Why do you think shows and events like this sell out so quickly?
The event sold out in two weeks and with limited marketing, again I was blown away with the reaction to the event. I love that I have this following. Who knows I might get to perform all over the world one day and represent the Australian – Italian Giussas globally. Essentially women like myself within my community want to attend fun events with our friends. My events are unique, have great music and fun. I put a lot of creative effort and planning into my events to ensure that people are left feeling culturally uplifted and positive.
To add a uniqueness to this specific event I have created my own special 80s Giussa Quiz which has been sponsored by SA leading salon hair supplier – Davroe Hair who have donated all the prizes for the quiz and event to help us raise funds for Catherine House. I made up of all the questions based on what a Giussa did in the 80s, especially what I did with my friends. Only real Giussas will get all the answers, and I am excited to see the reaction to the questions. My aim is to transport them back to that era, reminisce and laugh out loud that they keep talking about those days amongst themselves and their friends well past the event. Again, for me personally, it is about having a positive influence within our community and about creating conversations.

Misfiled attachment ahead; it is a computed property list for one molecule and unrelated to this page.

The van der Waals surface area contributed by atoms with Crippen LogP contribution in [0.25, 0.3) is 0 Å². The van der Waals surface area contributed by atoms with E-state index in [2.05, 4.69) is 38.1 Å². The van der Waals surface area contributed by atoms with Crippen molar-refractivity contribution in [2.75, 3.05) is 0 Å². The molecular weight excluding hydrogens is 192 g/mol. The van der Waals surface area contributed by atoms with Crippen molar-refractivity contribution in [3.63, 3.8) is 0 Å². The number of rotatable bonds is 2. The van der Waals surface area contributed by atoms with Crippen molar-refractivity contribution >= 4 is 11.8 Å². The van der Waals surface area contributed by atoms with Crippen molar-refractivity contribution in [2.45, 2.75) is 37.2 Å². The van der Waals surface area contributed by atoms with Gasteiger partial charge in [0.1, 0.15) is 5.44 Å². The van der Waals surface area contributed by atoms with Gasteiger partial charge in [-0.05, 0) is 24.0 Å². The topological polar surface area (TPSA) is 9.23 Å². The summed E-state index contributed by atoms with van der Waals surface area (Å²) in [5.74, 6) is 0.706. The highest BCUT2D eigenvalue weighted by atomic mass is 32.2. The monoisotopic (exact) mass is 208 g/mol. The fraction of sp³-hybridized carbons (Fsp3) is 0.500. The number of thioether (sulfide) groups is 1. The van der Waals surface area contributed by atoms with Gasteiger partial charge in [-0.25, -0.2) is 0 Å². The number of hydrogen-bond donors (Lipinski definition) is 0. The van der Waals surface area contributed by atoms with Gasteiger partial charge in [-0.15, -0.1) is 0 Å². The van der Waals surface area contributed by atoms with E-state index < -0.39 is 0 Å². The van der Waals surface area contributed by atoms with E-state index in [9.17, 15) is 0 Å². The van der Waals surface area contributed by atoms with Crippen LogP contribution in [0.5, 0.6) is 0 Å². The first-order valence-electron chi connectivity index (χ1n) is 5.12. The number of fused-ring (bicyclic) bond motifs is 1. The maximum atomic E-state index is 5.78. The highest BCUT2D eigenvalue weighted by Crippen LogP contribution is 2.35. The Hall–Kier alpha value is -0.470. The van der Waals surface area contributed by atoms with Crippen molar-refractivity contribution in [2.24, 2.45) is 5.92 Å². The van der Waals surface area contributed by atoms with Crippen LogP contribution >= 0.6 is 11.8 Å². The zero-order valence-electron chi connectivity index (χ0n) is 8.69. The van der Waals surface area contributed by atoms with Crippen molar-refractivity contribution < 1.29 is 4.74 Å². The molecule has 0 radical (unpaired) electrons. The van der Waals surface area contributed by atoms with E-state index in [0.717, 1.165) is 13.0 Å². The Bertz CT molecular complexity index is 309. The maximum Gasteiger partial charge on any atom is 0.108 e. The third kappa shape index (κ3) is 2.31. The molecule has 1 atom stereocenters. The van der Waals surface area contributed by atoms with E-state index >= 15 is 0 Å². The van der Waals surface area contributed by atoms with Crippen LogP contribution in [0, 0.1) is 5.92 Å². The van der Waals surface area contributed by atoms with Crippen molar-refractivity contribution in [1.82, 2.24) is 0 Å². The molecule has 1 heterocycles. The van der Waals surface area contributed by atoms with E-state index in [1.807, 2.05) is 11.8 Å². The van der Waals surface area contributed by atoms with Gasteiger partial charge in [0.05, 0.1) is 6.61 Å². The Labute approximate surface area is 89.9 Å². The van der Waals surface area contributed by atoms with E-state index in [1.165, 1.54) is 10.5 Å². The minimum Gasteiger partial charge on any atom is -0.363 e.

Part of the funds raised will be going towards a great organisation Catherine House. How important is it to help and support other women in today’s world?
Kindness makes a difference in people’s lives and small acts of kindness from many people can make an impact. So, I felt the Guissa women community could all contribute and make a difference to other women and support those less fortunate. My girlfriend Ida Tirimacco is an ambassador for Catherine House, and she does a lot of personal fundraising to support this charity, so we have teamed up to fundraise at my event and Davroe Haircare have so generously donated a large number of products to be the prizes for the event, quiz and raffle with proceeds going directly to the charity.